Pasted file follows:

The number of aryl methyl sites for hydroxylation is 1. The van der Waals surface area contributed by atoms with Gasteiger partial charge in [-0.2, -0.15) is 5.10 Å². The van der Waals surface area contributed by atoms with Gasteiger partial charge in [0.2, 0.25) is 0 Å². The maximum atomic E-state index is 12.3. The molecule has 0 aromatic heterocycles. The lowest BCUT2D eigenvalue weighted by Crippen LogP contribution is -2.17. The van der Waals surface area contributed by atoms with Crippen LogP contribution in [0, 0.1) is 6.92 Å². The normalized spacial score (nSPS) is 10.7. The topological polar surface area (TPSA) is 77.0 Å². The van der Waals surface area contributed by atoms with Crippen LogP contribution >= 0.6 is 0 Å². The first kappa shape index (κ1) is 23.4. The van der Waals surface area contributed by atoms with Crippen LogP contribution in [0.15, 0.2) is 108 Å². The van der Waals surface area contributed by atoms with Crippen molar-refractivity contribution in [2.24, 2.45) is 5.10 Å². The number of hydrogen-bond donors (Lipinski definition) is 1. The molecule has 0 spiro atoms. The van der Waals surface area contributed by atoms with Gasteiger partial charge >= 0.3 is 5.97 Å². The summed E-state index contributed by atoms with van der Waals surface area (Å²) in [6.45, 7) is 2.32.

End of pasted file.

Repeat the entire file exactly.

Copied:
The number of aryl methyl sites for hydroxylation is 1. The van der Waals surface area contributed by atoms with Gasteiger partial charge in [-0.2, -0.15) is 5.10 Å². The van der Waals surface area contributed by atoms with Gasteiger partial charge in [0.2, 0.25) is 0 Å². The maximum atomic E-state index is 12.3. The molecule has 0 aromatic heterocycles. The lowest BCUT2D eigenvalue weighted by Crippen LogP contribution is -2.17. The van der Waals surface area contributed by atoms with Crippen LogP contribution in [0, 0.1) is 6.92 Å². The normalized spacial score (nSPS) is 10.7. The topological polar surface area (TPSA) is 77.0 Å². The van der Waals surface area contributed by atoms with Crippen LogP contribution >= 0.6 is 0 Å². The first kappa shape index (κ1) is 23.4. The van der Waals surface area contributed by atoms with Crippen LogP contribution in [0.15, 0.2) is 108 Å². The van der Waals surface area contributed by atoms with Crippen molar-refractivity contribution in [2.24, 2.45) is 5.10 Å². The number of hydrogen-bond donors (Lipinski definition) is 1. The molecule has 0 spiro atoms. The van der Waals surface area contributed by atoms with Gasteiger partial charge >= 0.3 is 5.97 Å². The summed E-state index contributed by atoms with van der Waals surface area (Å²) in [6.45, 7) is 2.32.